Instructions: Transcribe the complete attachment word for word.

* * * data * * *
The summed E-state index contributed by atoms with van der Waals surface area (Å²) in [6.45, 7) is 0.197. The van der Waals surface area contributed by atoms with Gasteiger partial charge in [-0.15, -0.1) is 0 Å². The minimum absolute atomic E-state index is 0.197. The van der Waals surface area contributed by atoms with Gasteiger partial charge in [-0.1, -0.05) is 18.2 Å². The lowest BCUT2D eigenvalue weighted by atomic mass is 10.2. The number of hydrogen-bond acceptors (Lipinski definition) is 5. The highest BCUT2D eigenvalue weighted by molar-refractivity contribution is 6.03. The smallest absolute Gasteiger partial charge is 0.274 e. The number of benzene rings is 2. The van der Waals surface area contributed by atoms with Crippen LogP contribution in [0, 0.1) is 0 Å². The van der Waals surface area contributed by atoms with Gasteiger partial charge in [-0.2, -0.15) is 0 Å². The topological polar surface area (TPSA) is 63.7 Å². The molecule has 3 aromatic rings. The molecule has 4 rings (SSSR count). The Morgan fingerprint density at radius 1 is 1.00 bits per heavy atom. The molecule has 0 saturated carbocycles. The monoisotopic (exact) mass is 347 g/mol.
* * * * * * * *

The summed E-state index contributed by atoms with van der Waals surface area (Å²) in [6.45, 7) is 0.197. The van der Waals surface area contributed by atoms with Gasteiger partial charge in [-0.15, -0.1) is 0 Å². The minimum absolute atomic E-state index is 0.197. The van der Waals surface area contributed by atoms with Gasteiger partial charge in [-0.1, -0.05) is 18.2 Å². The lowest BCUT2D eigenvalue weighted by atomic mass is 10.2. The number of hydrogen-bond acceptors (Lipinski definition) is 5. The highest BCUT2D eigenvalue weighted by molar-refractivity contribution is 6.03. The smallest absolute Gasteiger partial charge is 0.274 e. The number of benzene rings is 2. The van der Waals surface area contributed by atoms with Crippen LogP contribution in [0, 0.1) is 0 Å². The van der Waals surface area contributed by atoms with Gasteiger partial charge in [-0.2, -0.15) is 0 Å². The topological polar surface area (TPSA) is 63.7 Å². The molecule has 3 aromatic rings. The molecule has 4 rings (SSSR count). The Morgan fingerprint density at radius 1 is 1.00 bits per heavy atom. The molecule has 0 saturated carbocycles. The monoisotopic (exact) mass is 347 g/mol.